The American oil and gas company Schuepbach Energy is appealing against bans ordered by mayors in France who are fighting against planned shale gas fracking in their regions.
Mayors in about 50 municipalities are being taken to court. Schuepbach Energy says the mayors have no right to ban fracking.
Schuepbach Energy, based in Dallas, Texas, has two permits for shale gas exploration: the « Villeneuve-de-Berg’ permit that covers areas of the Ardèche, and the “Nant” permit that covers large areas of the Aveyron, Gard, Lozère, and Hérault.
French MPs have voted to ban the technique of hydraulic fracturing to exploit shale gas reserves, but the licences already issued for shale gas fracking remain in place. The Senate debate has been postponed.
Opponents of shale gas fracking want a total ban on the practice. They are concerned that the multinationals holding the licences will get around the proposed restriction.
The oil giant Total holds the “Montélimar” permit, which covers one million acres northeast of Montpellier.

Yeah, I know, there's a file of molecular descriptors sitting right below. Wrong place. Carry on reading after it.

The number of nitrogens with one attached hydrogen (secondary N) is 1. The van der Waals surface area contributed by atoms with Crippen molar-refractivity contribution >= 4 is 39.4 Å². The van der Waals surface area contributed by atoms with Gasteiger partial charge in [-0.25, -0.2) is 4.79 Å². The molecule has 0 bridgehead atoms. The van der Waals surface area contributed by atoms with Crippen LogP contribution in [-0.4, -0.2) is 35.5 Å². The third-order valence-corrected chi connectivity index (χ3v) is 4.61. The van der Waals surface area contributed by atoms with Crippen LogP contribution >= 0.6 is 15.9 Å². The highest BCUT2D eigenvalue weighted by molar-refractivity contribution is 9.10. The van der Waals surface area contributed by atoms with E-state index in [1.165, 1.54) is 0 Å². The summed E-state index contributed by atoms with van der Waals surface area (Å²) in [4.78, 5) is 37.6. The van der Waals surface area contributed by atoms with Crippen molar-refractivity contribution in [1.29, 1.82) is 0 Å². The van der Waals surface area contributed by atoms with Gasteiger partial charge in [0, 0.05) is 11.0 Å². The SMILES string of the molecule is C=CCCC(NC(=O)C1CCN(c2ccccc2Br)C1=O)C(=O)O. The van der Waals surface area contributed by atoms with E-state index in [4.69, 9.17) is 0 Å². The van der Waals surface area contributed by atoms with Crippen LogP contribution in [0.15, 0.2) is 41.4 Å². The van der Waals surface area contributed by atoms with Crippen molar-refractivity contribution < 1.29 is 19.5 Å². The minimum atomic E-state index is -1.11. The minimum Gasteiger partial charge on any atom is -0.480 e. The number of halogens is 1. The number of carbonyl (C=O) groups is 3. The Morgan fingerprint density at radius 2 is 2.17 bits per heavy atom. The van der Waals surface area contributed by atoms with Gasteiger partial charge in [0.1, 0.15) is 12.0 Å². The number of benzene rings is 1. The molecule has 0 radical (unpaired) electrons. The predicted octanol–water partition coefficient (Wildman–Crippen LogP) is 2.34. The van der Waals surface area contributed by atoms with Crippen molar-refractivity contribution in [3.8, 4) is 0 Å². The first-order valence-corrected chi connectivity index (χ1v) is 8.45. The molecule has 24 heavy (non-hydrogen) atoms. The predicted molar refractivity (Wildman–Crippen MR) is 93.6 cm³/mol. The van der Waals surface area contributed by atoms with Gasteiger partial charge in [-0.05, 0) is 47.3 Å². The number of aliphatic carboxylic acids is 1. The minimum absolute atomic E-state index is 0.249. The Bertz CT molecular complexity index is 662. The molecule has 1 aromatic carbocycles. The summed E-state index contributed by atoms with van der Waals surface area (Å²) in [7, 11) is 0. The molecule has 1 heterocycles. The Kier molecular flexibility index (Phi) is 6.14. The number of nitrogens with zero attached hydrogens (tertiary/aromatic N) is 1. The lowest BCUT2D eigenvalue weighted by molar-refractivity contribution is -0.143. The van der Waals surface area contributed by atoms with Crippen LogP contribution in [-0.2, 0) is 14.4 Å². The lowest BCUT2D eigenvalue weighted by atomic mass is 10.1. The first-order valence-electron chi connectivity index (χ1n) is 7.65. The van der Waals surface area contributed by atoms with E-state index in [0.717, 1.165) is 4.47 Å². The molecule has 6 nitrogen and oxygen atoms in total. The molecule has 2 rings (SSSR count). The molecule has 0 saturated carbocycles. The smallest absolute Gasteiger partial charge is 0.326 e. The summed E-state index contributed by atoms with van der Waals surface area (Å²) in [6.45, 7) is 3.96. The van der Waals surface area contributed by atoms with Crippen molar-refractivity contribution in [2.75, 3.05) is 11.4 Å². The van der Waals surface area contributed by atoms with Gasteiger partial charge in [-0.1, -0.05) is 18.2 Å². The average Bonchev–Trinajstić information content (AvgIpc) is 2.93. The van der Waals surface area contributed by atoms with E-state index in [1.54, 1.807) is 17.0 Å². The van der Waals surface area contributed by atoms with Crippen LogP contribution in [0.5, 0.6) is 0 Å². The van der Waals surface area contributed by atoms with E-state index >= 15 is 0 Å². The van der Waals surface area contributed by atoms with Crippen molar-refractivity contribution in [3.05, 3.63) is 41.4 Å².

Shale gas fracking is highly dangerous for the environment and contaminates water supplies. It involves using a high-pressure blast of water, sand, and chemicals to create a shockwave to break open cracks deep in the earth and shift the gas into collection areas.
European MP and long-time environmental activist José Bové says there will be large-scale opposition to any attempts to exploit shale gas in France. “The parliament has given in to the industrial lobby. The government cares more about business interests than the interests of people affected.
“The protests will continue to grow. If the companies try to begin these threatened shale gas explorations, we won’t let one single truck through.”